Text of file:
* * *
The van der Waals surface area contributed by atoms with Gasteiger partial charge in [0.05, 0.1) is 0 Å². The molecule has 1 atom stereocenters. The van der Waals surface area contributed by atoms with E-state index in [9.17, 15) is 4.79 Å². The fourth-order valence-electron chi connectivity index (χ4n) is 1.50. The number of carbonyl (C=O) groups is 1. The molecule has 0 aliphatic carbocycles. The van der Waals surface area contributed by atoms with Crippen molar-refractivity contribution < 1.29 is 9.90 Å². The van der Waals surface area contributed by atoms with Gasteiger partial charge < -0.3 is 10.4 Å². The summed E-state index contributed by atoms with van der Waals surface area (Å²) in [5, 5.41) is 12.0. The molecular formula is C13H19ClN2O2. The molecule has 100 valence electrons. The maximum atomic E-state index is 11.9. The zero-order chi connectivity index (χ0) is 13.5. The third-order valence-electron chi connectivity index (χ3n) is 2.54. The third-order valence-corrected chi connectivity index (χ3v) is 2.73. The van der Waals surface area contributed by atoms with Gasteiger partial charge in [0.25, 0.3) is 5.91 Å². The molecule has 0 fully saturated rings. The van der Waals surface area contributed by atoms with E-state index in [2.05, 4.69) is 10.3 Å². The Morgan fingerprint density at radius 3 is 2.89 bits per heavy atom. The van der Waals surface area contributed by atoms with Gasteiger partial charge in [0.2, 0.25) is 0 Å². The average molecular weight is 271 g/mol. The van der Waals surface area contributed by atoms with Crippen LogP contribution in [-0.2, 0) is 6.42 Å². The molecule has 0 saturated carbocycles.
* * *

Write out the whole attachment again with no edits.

The van der Waals surface area contributed by atoms with Gasteiger partial charge in [0.05, 0.1) is 0 Å². The molecule has 1 atom stereocenters. The van der Waals surface area contributed by atoms with E-state index in [9.17, 15) is 4.79 Å². The fourth-order valence-electron chi connectivity index (χ4n) is 1.50. The number of carbonyl (C=O) groups is 1. The molecule has 0 aliphatic carbocycles. The van der Waals surface area contributed by atoms with Crippen molar-refractivity contribution < 1.29 is 9.90 Å². The van der Waals surface area contributed by atoms with Gasteiger partial charge < -0.3 is 10.4 Å². The summed E-state index contributed by atoms with van der Waals surface area (Å²) in [5, 5.41) is 12.0. The molecular formula is C13H19ClN2O2. The molecule has 100 valence electrons. The maximum atomic E-state index is 11.9. The zero-order chi connectivity index (χ0) is 13.5. The third-order valence-electron chi connectivity index (χ3n) is 2.54. The third-order valence-corrected chi connectivity index (χ3v) is 2.73. The van der Waals surface area contributed by atoms with Gasteiger partial charge in [0.25, 0.3) is 5.91 Å². The molecule has 0 fully saturated rings. The van der Waals surface area contributed by atoms with E-state index in [2.05, 4.69) is 10.3 Å². The Morgan fingerprint density at radius 3 is 2.89 bits per heavy atom. The van der Waals surface area contributed by atoms with Gasteiger partial charge in [0.2, 0.25) is 0 Å². The average molecular weight is 271 g/mol. The van der Waals surface area contributed by atoms with Crippen LogP contribution in [-0.2, 0) is 6.42 Å². The molecule has 0 saturated carbocycles.